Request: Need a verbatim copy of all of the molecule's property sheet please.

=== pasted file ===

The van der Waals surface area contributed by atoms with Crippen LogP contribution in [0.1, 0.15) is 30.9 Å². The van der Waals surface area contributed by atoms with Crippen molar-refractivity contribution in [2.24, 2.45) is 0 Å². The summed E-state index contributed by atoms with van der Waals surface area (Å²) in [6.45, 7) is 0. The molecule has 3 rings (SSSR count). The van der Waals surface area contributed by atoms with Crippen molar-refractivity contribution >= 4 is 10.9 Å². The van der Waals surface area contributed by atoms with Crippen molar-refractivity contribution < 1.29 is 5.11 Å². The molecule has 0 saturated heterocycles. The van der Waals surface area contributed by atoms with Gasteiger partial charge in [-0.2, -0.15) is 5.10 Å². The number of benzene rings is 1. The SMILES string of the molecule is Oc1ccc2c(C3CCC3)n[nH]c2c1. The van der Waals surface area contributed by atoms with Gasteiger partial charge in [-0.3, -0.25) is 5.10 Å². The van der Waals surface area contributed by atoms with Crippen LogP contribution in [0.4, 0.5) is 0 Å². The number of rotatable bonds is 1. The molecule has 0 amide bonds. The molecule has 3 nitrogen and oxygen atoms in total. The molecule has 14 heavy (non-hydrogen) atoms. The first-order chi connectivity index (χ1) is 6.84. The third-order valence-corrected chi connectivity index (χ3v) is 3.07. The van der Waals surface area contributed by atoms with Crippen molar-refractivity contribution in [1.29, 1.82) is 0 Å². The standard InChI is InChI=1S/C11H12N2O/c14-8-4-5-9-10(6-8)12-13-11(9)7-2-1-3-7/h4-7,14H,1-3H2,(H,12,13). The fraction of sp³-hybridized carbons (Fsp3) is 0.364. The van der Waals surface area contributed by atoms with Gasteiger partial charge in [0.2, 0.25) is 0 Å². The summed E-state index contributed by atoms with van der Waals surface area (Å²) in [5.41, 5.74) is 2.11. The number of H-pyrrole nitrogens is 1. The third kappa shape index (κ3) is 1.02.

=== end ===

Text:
The van der Waals surface area contributed by atoms with Crippen LogP contribution in [0.1, 0.15) is 30.9 Å². The van der Waals surface area contributed by atoms with Crippen molar-refractivity contribution in [2.24, 2.45) is 0 Å². The summed E-state index contributed by atoms with van der Waals surface area (Å²) in [6.45, 7) is 0. The molecule has 3 rings (SSSR count). The van der Waals surface area contributed by atoms with Crippen molar-refractivity contribution >= 4 is 10.9 Å². The van der Waals surface area contributed by atoms with Crippen molar-refractivity contribution < 1.29 is 5.11 Å². The molecule has 0 saturated heterocycles. The van der Waals surface area contributed by atoms with Gasteiger partial charge in [-0.2, -0.15) is 5.10 Å². The number of benzene rings is 1. The SMILES string of the molecule is Oc1ccc2c(C3CCC3)n[nH]c2c1. The van der Waals surface area contributed by atoms with Gasteiger partial charge in [-0.3, -0.25) is 5.10 Å². The van der Waals surface area contributed by atoms with Crippen LogP contribution in [0.4, 0.5) is 0 Å². The number of rotatable bonds is 1. The molecule has 0 amide bonds. The molecule has 3 nitrogen and oxygen atoms in total. The molecule has 14 heavy (non-hydrogen) atoms. The first-order chi connectivity index (χ1) is 6.84. The third-order valence-corrected chi connectivity index (χ3v) is 3.07. The van der Waals surface area contributed by atoms with Crippen molar-refractivity contribution in [1.29, 1.82) is 0 Å². The standard InChI is InChI=1S/C11H12N2O/c14-8-4-5-9-10(6-8)12-13-11(9)7-2-1-3-7/h4-7,14H,1-3H2,(H,12,13). The fraction of sp³-hybridized carbons (Fsp3) is 0.364. The van der Waals surface area contributed by atoms with Gasteiger partial charge in [0.2, 0.25) is 0 Å². The summed E-state index contributed by atoms with van der Waals surface area (Å²) in [5.41, 5.74) is 2.11. The number of H-pyrrole nitrogens is 1. The third kappa shape index (κ3) is 1.02.